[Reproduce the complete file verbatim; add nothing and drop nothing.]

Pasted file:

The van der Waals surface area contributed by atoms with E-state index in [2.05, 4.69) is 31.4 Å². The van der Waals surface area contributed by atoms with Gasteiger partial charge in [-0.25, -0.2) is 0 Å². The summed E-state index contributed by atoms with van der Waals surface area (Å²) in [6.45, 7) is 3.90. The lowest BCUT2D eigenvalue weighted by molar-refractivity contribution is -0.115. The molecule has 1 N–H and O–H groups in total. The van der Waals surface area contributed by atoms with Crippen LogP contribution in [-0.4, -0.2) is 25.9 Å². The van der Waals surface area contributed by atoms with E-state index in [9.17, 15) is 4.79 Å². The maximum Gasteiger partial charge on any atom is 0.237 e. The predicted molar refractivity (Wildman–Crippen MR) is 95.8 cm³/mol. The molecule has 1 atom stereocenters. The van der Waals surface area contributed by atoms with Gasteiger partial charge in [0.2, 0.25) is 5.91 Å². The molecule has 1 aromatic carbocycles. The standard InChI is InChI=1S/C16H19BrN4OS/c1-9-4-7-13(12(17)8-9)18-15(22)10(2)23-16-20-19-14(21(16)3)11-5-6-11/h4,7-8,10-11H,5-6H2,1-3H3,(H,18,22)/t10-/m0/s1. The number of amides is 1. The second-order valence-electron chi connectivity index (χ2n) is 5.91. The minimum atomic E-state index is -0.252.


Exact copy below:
The van der Waals surface area contributed by atoms with E-state index in [2.05, 4.69) is 31.4 Å². The van der Waals surface area contributed by atoms with Gasteiger partial charge in [-0.25, -0.2) is 0 Å². The summed E-state index contributed by atoms with van der Waals surface area (Å²) in [6.45, 7) is 3.90. The lowest BCUT2D eigenvalue weighted by molar-refractivity contribution is -0.115. The molecule has 1 N–H and O–H groups in total. The van der Waals surface area contributed by atoms with Crippen LogP contribution in [-0.4, -0.2) is 25.9 Å². The van der Waals surface area contributed by atoms with E-state index in [9.17, 15) is 4.79 Å². The maximum Gasteiger partial charge on any atom is 0.237 e. The predicted molar refractivity (Wildman–Crippen MR) is 95.8 cm³/mol. The molecule has 1 atom stereocenters. The van der Waals surface area contributed by atoms with Gasteiger partial charge in [0.2, 0.25) is 5.91 Å². The molecule has 1 aromatic carbocycles. The standard InChI is InChI=1S/C16H19BrN4OS/c1-9-4-7-13(12(17)8-9)18-15(22)10(2)23-16-20-19-14(21(16)3)11-5-6-11/h4,7-8,10-11H,5-6H2,1-3H3,(H,18,22)/t10-/m0/s1. The number of amides is 1. The second-order valence-electron chi connectivity index (χ2n) is 5.91. The minimum atomic E-state index is -0.252.